HomeStandard PeopleCaligraph uses celebrity graffiti in Covid-19 fight

Caligraph uses celebrity graffiti in Covid-19 fight

By Kennedy Nyavaya

Every neighbourhood has a hero and such prominent individuals are key in communicating important messages about the Covid-19 pandemic, rising graffiti artistes have said.

The Caligraph duo of Marcus Zvinavashe and Nyasha Jeche in association with Baobab Media have partnered Nash Paints to create Covid-19-inspired celebrity murals in and around Harare’s high-density suburbs to spread awareness and encourage people in communities.

In a follow-up to one with musician Jah Prayzah in Budiriro recently, the inventive pair, last week, did a Khama Billiat piece in Mufakose — where the football wizard grew up — and they are set to spread their wings nationwide.

“Our message to people is to adhere to social distancing, wear face masks and constantly wash hands,” Zvinavashe told the Standard Style.

“We are painting keys figures and role models in places where they come from so people can relate (and) our plan is to paint the whole of Harare, then move to other cities.”

Most of their colourful work, which is already turning heads in the city, will appear in public spaces including shopping centres, main roads, near schools and bus stops for a wider reach, Zvinavashe said.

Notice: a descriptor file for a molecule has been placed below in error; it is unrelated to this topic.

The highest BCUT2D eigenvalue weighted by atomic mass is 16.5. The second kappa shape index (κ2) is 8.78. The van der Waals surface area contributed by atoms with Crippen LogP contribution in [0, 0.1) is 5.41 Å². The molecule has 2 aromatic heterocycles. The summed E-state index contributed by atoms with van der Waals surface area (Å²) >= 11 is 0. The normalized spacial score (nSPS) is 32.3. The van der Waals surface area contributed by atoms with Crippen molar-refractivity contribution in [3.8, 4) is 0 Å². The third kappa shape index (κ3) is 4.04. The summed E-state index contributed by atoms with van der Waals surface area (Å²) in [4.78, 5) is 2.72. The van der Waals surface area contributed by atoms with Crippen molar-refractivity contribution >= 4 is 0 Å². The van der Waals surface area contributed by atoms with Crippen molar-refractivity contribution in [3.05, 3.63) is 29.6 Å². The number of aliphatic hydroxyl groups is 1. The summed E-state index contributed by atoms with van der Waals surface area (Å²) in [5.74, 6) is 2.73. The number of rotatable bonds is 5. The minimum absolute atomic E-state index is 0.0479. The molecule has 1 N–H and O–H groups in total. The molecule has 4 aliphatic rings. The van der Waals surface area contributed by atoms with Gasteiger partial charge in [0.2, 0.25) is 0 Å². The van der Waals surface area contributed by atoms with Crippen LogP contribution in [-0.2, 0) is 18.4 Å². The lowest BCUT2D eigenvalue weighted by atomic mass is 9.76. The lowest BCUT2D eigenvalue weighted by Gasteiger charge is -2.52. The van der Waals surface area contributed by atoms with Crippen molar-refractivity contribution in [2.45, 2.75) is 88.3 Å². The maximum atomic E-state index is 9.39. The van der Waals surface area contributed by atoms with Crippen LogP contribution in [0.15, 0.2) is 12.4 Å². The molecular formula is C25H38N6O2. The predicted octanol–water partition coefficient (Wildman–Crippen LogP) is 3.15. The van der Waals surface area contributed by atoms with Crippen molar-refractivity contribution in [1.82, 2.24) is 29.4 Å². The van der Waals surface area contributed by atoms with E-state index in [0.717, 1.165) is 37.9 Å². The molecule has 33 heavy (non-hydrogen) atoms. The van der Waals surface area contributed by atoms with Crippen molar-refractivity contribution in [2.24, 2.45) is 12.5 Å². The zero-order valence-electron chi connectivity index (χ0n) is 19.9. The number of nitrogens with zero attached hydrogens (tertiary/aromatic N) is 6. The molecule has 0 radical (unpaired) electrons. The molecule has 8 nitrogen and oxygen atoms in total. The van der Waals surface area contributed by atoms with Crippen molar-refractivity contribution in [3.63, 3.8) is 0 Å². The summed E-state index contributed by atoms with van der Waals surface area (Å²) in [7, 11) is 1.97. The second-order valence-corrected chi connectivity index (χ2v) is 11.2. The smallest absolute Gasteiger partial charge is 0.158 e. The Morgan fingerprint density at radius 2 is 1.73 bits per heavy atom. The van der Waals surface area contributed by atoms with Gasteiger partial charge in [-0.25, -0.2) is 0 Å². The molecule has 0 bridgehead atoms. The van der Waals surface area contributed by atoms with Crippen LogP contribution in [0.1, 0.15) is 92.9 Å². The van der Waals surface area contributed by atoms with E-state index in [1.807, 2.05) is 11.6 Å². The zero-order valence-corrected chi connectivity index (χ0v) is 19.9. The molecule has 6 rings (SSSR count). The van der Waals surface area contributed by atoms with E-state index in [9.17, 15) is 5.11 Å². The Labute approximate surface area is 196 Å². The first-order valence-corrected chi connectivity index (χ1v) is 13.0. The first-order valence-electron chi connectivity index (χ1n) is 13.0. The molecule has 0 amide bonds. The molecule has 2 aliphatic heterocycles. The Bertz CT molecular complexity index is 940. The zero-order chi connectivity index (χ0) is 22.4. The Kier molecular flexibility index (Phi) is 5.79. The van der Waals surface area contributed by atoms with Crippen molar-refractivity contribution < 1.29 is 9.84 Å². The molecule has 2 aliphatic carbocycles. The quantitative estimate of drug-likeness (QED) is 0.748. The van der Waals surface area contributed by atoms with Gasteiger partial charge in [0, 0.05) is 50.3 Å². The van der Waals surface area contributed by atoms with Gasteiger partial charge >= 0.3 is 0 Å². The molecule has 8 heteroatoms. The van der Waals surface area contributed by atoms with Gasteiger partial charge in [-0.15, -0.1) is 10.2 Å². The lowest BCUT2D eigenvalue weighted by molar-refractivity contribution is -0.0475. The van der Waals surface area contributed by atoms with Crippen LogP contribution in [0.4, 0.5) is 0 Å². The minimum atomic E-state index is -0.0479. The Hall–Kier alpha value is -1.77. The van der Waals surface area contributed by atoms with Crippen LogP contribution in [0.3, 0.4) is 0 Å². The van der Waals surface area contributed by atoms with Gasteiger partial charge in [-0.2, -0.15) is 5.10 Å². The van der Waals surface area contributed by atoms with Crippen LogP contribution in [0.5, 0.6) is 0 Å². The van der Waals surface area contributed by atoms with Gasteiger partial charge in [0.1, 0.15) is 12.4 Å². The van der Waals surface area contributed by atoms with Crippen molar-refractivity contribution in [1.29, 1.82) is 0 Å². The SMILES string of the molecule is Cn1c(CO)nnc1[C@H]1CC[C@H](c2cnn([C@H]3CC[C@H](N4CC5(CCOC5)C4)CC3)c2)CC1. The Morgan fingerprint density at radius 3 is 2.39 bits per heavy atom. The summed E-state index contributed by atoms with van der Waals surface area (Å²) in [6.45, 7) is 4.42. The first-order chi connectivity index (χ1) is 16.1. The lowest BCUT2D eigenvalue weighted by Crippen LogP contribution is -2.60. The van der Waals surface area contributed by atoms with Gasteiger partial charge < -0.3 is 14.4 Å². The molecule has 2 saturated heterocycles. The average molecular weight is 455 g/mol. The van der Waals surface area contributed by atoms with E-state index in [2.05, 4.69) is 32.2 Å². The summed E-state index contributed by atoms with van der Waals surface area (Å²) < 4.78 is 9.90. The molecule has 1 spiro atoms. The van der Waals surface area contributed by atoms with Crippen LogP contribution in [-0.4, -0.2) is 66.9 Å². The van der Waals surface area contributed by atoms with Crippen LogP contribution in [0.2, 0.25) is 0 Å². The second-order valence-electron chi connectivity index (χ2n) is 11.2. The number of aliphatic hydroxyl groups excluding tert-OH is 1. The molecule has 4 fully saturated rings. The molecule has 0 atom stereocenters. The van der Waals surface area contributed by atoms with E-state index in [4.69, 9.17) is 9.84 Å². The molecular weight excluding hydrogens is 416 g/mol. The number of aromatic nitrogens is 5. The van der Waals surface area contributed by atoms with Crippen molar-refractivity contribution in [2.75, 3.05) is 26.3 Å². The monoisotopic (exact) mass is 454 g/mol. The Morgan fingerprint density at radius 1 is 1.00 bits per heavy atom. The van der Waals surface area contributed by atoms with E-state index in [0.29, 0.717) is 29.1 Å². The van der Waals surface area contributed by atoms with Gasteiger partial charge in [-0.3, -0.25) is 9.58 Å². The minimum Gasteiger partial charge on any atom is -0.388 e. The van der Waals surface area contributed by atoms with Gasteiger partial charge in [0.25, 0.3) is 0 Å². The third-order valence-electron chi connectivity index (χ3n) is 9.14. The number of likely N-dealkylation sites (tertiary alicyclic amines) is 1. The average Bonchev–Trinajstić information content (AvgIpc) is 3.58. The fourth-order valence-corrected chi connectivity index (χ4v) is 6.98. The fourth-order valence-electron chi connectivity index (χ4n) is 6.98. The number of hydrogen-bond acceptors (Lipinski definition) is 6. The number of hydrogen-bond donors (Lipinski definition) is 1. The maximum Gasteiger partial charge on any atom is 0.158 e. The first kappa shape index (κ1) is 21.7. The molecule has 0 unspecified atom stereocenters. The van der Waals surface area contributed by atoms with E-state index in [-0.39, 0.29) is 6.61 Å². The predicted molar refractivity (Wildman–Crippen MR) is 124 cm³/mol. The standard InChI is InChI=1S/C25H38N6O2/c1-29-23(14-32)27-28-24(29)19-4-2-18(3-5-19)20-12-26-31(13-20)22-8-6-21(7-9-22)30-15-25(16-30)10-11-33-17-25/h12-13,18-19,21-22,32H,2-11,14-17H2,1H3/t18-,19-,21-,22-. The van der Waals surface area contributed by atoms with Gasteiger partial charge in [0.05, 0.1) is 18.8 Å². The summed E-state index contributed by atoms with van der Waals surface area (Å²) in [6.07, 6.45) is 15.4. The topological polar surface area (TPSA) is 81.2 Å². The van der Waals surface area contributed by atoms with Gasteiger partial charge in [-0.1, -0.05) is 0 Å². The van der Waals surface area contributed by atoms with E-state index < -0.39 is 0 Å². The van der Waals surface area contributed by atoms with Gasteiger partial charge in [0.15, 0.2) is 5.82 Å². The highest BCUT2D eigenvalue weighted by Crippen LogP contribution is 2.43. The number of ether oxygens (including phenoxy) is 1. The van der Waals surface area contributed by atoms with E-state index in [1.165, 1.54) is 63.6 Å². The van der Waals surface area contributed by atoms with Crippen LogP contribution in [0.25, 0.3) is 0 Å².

“Murals are not only essential or limited to carrying educational messages only, but are also useful in beautifying spaces and bring colour.”

He called on sponsors to assist the currently self-funded campaign to expand their reach quicker and effectively.

“Willing partners can contribute anything from mural space, masks to distribute and anything that will advance this noble campaign,” said Zvinavashe.

“We also invite willing artistes, entertainers and socialites to join us in the fight against the coronavirus pandemic in our communities.”

The Caligraph duo of Marcus Zvinavashe and Nyasha Jeche in association with Baobab Media have partnered Nash Paints to create Covid-19-inspired celebrity murals in and around Harare’s high-density suburbs to spread awareness and encourage people in communities.

In a follow-up to one with musician Jah Prayzah in Budiriro recently, the inventive pair, last week, did a Khama Billiat piece in Mufakose — where the football wizard grew up — and they are set to spread their wings nationwide.

“Our message to people is to adhere to social distancing, wear face masks and constantly wash hands,” Zvinavashe told the Standard Style.

“We are painting keys figures and role models in places where they come from so people can relate (and) our plan is to paint the whole of Harare, then move to other cities.”

Most of their colourful work, which is already turning heads in the city, will appear in public spaces including shopping centres, main roads, near schools and bus stops for a wider reach, Zvinavashe said.

“Murals are not only essential or limited to carrying educational messages only, but are also useful in beautifying spaces and bring colour.”

He called on sponsors to assist the currently self-funded campaign to expand their reach quicker and effectively.

“Willing partners can contribute anything from mural space, masks to distribute and anything that will advance this noble campaign,” said Zvinavashe.

“We also invite willing artistes, entertainers and socialites to join us in the fight against the coronavirus pandemic in our communities.”

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